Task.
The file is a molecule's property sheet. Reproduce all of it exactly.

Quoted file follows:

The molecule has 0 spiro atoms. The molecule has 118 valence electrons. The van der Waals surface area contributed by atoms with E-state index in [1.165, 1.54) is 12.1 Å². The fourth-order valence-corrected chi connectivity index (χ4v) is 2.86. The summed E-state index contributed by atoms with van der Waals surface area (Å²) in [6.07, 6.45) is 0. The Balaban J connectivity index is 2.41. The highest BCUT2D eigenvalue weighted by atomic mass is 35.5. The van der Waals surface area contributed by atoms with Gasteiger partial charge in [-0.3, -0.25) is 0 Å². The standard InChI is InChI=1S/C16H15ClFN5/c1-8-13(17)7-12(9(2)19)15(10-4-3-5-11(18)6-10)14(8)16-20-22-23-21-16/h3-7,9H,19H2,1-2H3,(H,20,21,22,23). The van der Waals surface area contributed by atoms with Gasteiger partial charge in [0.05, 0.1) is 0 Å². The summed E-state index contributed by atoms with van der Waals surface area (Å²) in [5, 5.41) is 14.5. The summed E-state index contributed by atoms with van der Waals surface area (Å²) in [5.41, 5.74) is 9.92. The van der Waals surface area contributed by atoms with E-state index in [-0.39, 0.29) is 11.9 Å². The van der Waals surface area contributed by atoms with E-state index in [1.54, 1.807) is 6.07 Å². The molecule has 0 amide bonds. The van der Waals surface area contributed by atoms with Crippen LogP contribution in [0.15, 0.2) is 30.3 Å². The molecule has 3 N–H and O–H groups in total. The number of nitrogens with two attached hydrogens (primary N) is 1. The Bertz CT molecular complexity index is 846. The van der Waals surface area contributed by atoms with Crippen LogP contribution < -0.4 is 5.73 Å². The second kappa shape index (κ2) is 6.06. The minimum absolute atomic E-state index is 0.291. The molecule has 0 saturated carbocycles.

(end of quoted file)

The molecule has 0 spiro atoms. The molecule has 118 valence electrons. The van der Waals surface area contributed by atoms with E-state index in [1.165, 1.54) is 12.1 Å². The fourth-order valence-corrected chi connectivity index (χ4v) is 2.86. The summed E-state index contributed by atoms with van der Waals surface area (Å²) in [6.07, 6.45) is 0. The Balaban J connectivity index is 2.41. The highest BCUT2D eigenvalue weighted by atomic mass is 35.5. The van der Waals surface area contributed by atoms with Gasteiger partial charge in [-0.3, -0.25) is 0 Å². The standard InChI is InChI=1S/C16H15ClFN5/c1-8-13(17)7-12(9(2)19)15(10-4-3-5-11(18)6-10)14(8)16-20-22-23-21-16/h3-7,9H,19H2,1-2H3,(H,20,21,22,23). The van der Waals surface area contributed by atoms with Gasteiger partial charge in [0.05, 0.1) is 0 Å². The summed E-state index contributed by atoms with van der Waals surface area (Å²) in [5, 5.41) is 14.5. The summed E-state index contributed by atoms with van der Waals surface area (Å²) in [5.41, 5.74) is 9.92. The van der Waals surface area contributed by atoms with E-state index in [-0.39, 0.29) is 11.9 Å². The van der Waals surface area contributed by atoms with E-state index in [1.54, 1.807) is 6.07 Å². The molecule has 0 amide bonds. The van der Waals surface area contributed by atoms with Crippen LogP contribution in [0.15, 0.2) is 30.3 Å². The molecule has 3 N–H and O–H groups in total. The number of nitrogens with two attached hydrogens (primary N) is 1. The Bertz CT molecular complexity index is 846. The van der Waals surface area contributed by atoms with Crippen LogP contribution < -0.4 is 5.73 Å². The second kappa shape index (κ2) is 6.06. The minimum absolute atomic E-state index is 0.291. The molecule has 0 saturated carbocycles.